In This Review
Brazil: The Troubled Rise of a Global Power

Brazil: The Troubled Rise of a Global Power

By Michael Reid

Yale University Press, 2014, 352 pp.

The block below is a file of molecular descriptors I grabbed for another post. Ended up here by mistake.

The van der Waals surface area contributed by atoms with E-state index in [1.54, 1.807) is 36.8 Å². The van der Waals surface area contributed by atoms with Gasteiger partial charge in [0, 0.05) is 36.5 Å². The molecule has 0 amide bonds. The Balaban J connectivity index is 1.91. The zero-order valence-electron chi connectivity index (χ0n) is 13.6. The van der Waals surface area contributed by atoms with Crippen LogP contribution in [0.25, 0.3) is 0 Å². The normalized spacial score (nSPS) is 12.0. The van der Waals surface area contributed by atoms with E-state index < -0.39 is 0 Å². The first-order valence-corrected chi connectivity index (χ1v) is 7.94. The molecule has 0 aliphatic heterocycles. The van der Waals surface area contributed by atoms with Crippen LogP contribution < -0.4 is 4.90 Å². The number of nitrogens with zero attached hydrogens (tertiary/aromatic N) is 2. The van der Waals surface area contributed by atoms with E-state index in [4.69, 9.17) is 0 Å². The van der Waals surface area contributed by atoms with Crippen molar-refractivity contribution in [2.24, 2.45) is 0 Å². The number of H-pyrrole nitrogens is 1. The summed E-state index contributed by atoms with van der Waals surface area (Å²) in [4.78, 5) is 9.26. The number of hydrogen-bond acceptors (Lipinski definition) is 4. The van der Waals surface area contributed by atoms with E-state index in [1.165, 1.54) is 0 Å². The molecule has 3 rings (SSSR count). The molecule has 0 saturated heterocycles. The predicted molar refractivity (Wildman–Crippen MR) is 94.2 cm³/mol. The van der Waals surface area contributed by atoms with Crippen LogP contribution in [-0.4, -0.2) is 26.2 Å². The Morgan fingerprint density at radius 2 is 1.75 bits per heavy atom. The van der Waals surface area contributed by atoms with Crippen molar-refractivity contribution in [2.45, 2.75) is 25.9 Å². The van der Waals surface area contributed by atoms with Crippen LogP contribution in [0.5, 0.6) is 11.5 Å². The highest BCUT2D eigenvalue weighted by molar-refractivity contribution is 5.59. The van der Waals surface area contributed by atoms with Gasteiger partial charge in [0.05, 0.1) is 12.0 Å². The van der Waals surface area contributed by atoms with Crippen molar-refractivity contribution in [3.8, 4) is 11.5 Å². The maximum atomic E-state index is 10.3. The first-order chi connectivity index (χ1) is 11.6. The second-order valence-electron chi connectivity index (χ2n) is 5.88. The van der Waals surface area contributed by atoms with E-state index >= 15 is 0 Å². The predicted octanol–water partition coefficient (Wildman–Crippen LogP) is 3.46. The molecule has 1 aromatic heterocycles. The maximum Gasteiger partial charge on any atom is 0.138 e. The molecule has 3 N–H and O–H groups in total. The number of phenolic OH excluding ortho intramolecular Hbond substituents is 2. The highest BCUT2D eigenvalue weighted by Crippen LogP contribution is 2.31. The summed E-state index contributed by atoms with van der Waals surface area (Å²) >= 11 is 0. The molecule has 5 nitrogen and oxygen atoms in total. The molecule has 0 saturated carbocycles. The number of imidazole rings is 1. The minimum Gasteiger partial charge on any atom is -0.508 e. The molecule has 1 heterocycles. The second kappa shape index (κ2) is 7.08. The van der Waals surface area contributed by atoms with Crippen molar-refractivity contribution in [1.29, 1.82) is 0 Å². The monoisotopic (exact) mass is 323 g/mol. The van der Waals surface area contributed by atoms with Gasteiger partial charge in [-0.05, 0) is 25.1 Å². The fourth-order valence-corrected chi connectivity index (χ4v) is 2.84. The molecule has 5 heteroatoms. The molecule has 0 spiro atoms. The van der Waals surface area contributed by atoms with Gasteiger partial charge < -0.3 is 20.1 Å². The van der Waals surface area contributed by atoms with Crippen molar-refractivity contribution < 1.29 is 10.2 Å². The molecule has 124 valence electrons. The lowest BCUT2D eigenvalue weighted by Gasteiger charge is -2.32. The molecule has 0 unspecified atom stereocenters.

In 2011, after six years of robust growth accompanied by dramatic advances in social policy, Brazil’s economy began to sputter, and it remains stagnant today. Popular protests against corruption, government waste, and dismal public services engulfed the country in 2013. And last year, a former official of the national oil company, Petrobras, revealed a massive bribery scheme that funneled money from the company to the ruling coalition of President Dilma Rousseff. Yet despite this economic turmoil and political scandal, Brazilians recently reelected Rousseff to a second term. Reid’s book will help readers grasp the confounding cycles of Brazilian politics. In past writings, Reid, a columnist and writer-at-large on Latin American issues for The Economist, might have been too bullish on Brazil’s prospects. But this compelling account of the country’s history, stretching back to the arrival of the Portuguese in 1500, represents the most thoughtful and balanced recent assessment of Brazil’s enormous triumphs and crushing failures, and of what lies ahead for Latin America’s most populous country and the world’s seventh-largest economy.